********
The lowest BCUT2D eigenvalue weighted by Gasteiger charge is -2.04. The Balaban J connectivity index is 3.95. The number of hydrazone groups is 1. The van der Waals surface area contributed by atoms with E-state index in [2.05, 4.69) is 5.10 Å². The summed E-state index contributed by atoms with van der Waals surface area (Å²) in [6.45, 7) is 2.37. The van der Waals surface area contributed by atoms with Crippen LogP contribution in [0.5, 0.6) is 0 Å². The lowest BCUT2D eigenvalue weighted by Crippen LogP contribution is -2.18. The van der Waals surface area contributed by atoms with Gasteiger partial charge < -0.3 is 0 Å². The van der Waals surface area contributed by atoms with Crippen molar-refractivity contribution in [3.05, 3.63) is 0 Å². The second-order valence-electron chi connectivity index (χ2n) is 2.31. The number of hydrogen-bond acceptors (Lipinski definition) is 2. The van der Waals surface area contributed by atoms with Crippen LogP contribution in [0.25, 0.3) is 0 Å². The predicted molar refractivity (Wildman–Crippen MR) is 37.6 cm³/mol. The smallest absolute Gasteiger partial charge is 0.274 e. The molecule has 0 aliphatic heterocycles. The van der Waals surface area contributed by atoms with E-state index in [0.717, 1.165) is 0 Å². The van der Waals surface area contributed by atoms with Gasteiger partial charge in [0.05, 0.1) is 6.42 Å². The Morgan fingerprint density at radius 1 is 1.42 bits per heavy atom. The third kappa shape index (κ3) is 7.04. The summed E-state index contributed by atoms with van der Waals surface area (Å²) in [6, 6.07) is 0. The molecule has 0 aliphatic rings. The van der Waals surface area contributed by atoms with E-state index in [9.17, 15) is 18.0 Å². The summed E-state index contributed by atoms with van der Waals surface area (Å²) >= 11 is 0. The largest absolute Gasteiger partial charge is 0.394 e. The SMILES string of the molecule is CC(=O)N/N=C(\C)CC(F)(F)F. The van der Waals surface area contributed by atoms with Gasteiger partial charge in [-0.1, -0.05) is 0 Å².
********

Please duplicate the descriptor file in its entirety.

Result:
The lowest BCUT2D eigenvalue weighted by Gasteiger charge is -2.04. The Balaban J connectivity index is 3.95. The number of hydrazone groups is 1. The van der Waals surface area contributed by atoms with E-state index in [2.05, 4.69) is 5.10 Å². The summed E-state index contributed by atoms with van der Waals surface area (Å²) in [6.45, 7) is 2.37. The van der Waals surface area contributed by atoms with Crippen LogP contribution in [0.5, 0.6) is 0 Å². The lowest BCUT2D eigenvalue weighted by Crippen LogP contribution is -2.18. The van der Waals surface area contributed by atoms with Gasteiger partial charge < -0.3 is 0 Å². The van der Waals surface area contributed by atoms with Crippen molar-refractivity contribution in [3.05, 3.63) is 0 Å². The second-order valence-electron chi connectivity index (χ2n) is 2.31. The number of hydrogen-bond acceptors (Lipinski definition) is 2. The van der Waals surface area contributed by atoms with Crippen LogP contribution in [0.25, 0.3) is 0 Å². The predicted molar refractivity (Wildman–Crippen MR) is 37.6 cm³/mol. The smallest absolute Gasteiger partial charge is 0.274 e. The molecule has 0 aliphatic heterocycles. The van der Waals surface area contributed by atoms with E-state index in [0.717, 1.165) is 0 Å². The van der Waals surface area contributed by atoms with Gasteiger partial charge in [0.05, 0.1) is 6.42 Å². The Morgan fingerprint density at radius 1 is 1.42 bits per heavy atom. The third kappa shape index (κ3) is 7.04. The summed E-state index contributed by atoms with van der Waals surface area (Å²) in [6, 6.07) is 0. The molecule has 0 aliphatic rings. The van der Waals surface area contributed by atoms with E-state index in [9.17, 15) is 18.0 Å². The summed E-state index contributed by atoms with van der Waals surface area (Å²) >= 11 is 0. The largest absolute Gasteiger partial charge is 0.394 e. The SMILES string of the molecule is CC(=O)N/N=C(\C)CC(F)(F)F. The van der Waals surface area contributed by atoms with Gasteiger partial charge in [-0.1, -0.05) is 0 Å².